Defining Values, Improving Culture

As we continue to work toward improving our campus climate, we are raising awareness about how experiences, values and perspectives are influenced by identity and how we can work together to acquire the tools and confidence to build more inclusive and diverse communities.

University Action Items

The campus climate University action items are designed to support and strengthen the development of programs, policies and activities that encourage a culture of belonging in which every member of our community can grow and thrive.

Featured Campus Climate Action Items

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Student Support and Resources to Improve the Campus Climate

In Year Five, Student Life efforts to enhance campus climate were shaped by the disproportionate impacts of COVID-19 and a heightened awareness of continued violence toward people of color, specifically police brutality targeting Black people.
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Increased Web and Online Accessibility Testing

In the past fiscal year, the Digital Information Accessibility Coordinator and the accessibility team developed a central website to house accessibility-related resources, guides and training materials (
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Inclusive Facilities and Resources

To date, the university has advanced an array of recommendations generated by the U-M Student IDEA (Inclusion, Diversity, Equity and Accessibility).
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Campus Spotlights

Our campus spotlights share stories of progress in campus climate efforts from among the 50 unit DEI Strategic Plans.

Featured Campus Climate Spotlights

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A map of the United States over historic photos of Native Americans

Clements Library

Online Exhibit of Native American Photography Opens Up New Narratives

A major goal of Year Five was to present ongoing exhibits and displays that made traditionally underrepresented groups and DEI themes visible to visitors and researchers. Initial plans called for a physical exhibit based on the Pohrt Collection of Native American Photography that would travel to libraries, historical societies and museums statewide. With the onset of COVID-19, the focus shifted to an online exhibit created by two U-M student interns. Titled “No, Not Even for a Picture: Re-examining the Native Midwest and Tribes’ Relations to the History of Photography,” the virtual experience presented the riches of the Pohrt Collection in an accessible yet rigorous way. At every step of the process, from writing a land acknowledgment to creating a glossary of terms, DEI commitments were at the forefront. This online exhibit has made the stories contained in these photographs available to Native communities across Michigan, and to scholars and students around the world, far exceeding what an in-person exhibit could have achieved.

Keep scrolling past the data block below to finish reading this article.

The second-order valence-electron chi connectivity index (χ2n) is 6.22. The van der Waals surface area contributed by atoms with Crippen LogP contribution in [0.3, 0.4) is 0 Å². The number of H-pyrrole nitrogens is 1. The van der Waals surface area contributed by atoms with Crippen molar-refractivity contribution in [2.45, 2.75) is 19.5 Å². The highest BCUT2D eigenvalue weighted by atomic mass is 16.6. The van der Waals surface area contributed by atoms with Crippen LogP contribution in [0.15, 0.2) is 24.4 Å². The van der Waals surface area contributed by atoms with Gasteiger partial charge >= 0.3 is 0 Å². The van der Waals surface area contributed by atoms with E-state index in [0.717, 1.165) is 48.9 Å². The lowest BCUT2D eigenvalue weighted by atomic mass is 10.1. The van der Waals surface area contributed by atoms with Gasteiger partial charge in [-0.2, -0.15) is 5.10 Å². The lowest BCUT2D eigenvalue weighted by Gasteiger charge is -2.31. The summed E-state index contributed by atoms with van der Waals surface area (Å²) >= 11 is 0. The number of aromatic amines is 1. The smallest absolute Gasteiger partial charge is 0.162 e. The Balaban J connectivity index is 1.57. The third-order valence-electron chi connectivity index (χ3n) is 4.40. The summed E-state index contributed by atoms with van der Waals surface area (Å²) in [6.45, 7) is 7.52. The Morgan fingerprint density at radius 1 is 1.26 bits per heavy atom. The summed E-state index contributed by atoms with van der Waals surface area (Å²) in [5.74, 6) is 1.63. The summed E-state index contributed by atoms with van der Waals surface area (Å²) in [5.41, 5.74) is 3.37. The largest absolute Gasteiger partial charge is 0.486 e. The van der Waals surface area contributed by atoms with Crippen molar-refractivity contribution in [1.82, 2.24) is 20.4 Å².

Several people on a Zoom call

Office of University Development

Data Drives DEI in Philanthropy: Alternative Wealth Screening and Data Acquisition

In pre-campaign planning conversations with schools, colleges and units, the question often arises of how to diversify donor pipelines. During the first three years of its DEI plan, OUD encouraged development staff across all three campuses to diversify both donor and volunteer bases. As a first step, OUD leveraged its new policy on constituent affinity and identity information to diversify its donor base and direct donors toward DEI and other funds that speak to their interests, backgrounds and experiences. In Year Five, OUD continued its data acquisition, strategy and usage efforts to explore mitigating bias in wealth screening for prospective donors. With support from an ODEI Diversity, Democracy and Structural Racism Grant, our Prospect Development and Analytics team (PDA) and Data Science & Decision Support team analyzed in-house and vendor data to consider indicators that will help diminish bias in current wealth screenings, for instance accounting for U.S. history of redlining when using real estate data. Because of the project’s focus on both identifying untapped prospect potential and creating industry-leading best practices around wealth screening, it will have a direct impact on how OUD builds its campaign pipelines both in the short and long term.

Hands of different skin tones in a circle

College of Engineering

DEI Culture Shift: Community Teams for DEI Education

The goal of building a truly inclusive process for DEI education began with five proposals that established a framework to administer educational opportunities for all COE faculty, staff, postdocs and students. Through community teams, subcommittee teams, townhalls, surveys, small-group meetings of the dean with students, faculty and staff, and focus groups, we brought together the diverse perspectives of administrative leadership, faculty, staff and graduate and undergraduate students, thus assuring that all constituents had an opportunity to shape the training, educational goals and modes of delivery. These and other efforts by the DEI Culture Shift Community Team led to the development of a Change it Up! Bystander Intervention workshop focused on stopping anti-Black racism. To date, more than 700 faculty, staff and students have participated. A DEI education and training model has been established incentivizing faculty and staff for their commitment to DEI, creates a formal mechanism to track progress toward creating and maintaining an environment where all people are valued and stresses the importance of DEI within the field of engineering.